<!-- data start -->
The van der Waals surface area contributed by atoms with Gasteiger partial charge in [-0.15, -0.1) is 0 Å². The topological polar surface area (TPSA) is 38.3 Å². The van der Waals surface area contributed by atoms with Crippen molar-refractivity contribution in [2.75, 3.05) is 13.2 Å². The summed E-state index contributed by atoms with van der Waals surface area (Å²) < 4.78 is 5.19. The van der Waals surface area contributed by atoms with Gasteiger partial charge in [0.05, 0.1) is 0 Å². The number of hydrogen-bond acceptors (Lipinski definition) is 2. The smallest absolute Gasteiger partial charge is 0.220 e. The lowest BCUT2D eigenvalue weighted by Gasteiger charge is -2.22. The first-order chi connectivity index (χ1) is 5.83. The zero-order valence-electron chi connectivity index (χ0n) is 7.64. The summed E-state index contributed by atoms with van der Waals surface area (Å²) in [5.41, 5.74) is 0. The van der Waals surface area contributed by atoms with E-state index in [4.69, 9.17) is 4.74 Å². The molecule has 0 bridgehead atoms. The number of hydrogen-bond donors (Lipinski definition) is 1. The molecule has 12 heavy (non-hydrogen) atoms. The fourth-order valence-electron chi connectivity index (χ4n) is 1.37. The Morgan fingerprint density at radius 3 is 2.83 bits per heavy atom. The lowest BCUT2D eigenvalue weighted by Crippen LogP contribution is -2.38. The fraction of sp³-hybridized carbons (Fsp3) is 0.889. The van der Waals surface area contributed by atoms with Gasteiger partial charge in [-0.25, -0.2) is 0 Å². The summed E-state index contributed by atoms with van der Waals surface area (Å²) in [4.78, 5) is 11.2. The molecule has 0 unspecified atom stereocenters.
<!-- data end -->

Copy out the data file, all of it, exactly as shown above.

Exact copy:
The van der Waals surface area contributed by atoms with Gasteiger partial charge in [-0.15, -0.1) is 0 Å². The topological polar surface area (TPSA) is 38.3 Å². The van der Waals surface area contributed by atoms with Crippen molar-refractivity contribution in [2.75, 3.05) is 13.2 Å². The summed E-state index contributed by atoms with van der Waals surface area (Å²) < 4.78 is 5.19. The van der Waals surface area contributed by atoms with Gasteiger partial charge in [0.05, 0.1) is 0 Å². The number of hydrogen-bond acceptors (Lipinski definition) is 2. The smallest absolute Gasteiger partial charge is 0.220 e. The lowest BCUT2D eigenvalue weighted by Gasteiger charge is -2.22. The first-order chi connectivity index (χ1) is 5.83. The zero-order valence-electron chi connectivity index (χ0n) is 7.64. The summed E-state index contributed by atoms with van der Waals surface area (Å²) in [5.41, 5.74) is 0. The van der Waals surface area contributed by atoms with E-state index in [4.69, 9.17) is 4.74 Å². The molecule has 0 bridgehead atoms. The number of hydrogen-bond donors (Lipinski definition) is 1. The molecule has 12 heavy (non-hydrogen) atoms. The fourth-order valence-electron chi connectivity index (χ4n) is 1.37. The Morgan fingerprint density at radius 3 is 2.83 bits per heavy atom. The lowest BCUT2D eigenvalue weighted by Crippen LogP contribution is -2.38. The fraction of sp³-hybridized carbons (Fsp3) is 0.889. The van der Waals surface area contributed by atoms with Gasteiger partial charge in [-0.25, -0.2) is 0 Å². The summed E-state index contributed by atoms with van der Waals surface area (Å²) in [4.78, 5) is 11.2. The molecule has 0 unspecified atom stereocenters.